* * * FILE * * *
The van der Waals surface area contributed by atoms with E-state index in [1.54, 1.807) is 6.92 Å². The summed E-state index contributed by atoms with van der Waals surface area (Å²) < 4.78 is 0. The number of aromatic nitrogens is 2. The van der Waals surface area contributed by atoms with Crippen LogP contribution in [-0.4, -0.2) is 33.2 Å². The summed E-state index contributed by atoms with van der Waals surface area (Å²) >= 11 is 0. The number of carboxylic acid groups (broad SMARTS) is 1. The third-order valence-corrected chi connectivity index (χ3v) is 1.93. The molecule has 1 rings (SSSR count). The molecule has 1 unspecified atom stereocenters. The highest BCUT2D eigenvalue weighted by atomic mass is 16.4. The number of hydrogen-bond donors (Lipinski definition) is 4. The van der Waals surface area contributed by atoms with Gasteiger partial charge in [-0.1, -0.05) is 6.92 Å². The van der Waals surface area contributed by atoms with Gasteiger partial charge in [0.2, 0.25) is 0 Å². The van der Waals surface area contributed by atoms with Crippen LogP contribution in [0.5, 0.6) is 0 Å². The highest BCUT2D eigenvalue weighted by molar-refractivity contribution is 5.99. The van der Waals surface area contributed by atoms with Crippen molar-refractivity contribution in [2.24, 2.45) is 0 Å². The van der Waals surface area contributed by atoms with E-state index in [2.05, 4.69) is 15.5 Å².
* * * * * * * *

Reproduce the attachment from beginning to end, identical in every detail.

The van der Waals surface area contributed by atoms with E-state index in [1.54, 1.807) is 6.92 Å². The summed E-state index contributed by atoms with van der Waals surface area (Å²) < 4.78 is 0. The number of aromatic nitrogens is 2. The van der Waals surface area contributed by atoms with Crippen LogP contribution in [-0.4, -0.2) is 33.2 Å². The summed E-state index contributed by atoms with van der Waals surface area (Å²) >= 11 is 0. The number of carboxylic acid groups (broad SMARTS) is 1. The third-order valence-corrected chi connectivity index (χ3v) is 1.93. The molecule has 1 rings (SSSR count). The molecule has 1 unspecified atom stereocenters. The highest BCUT2D eigenvalue weighted by atomic mass is 16.4. The number of hydrogen-bond donors (Lipinski definition) is 4. The van der Waals surface area contributed by atoms with Gasteiger partial charge in [-0.1, -0.05) is 6.92 Å². The van der Waals surface area contributed by atoms with Gasteiger partial charge in [0.2, 0.25) is 0 Å². The van der Waals surface area contributed by atoms with Crippen LogP contribution in [0.5, 0.6) is 0 Å². The highest BCUT2D eigenvalue weighted by molar-refractivity contribution is 5.99. The van der Waals surface area contributed by atoms with Crippen molar-refractivity contribution in [2.24, 2.45) is 0 Å². The van der Waals surface area contributed by atoms with E-state index in [2.05, 4.69) is 15.5 Å².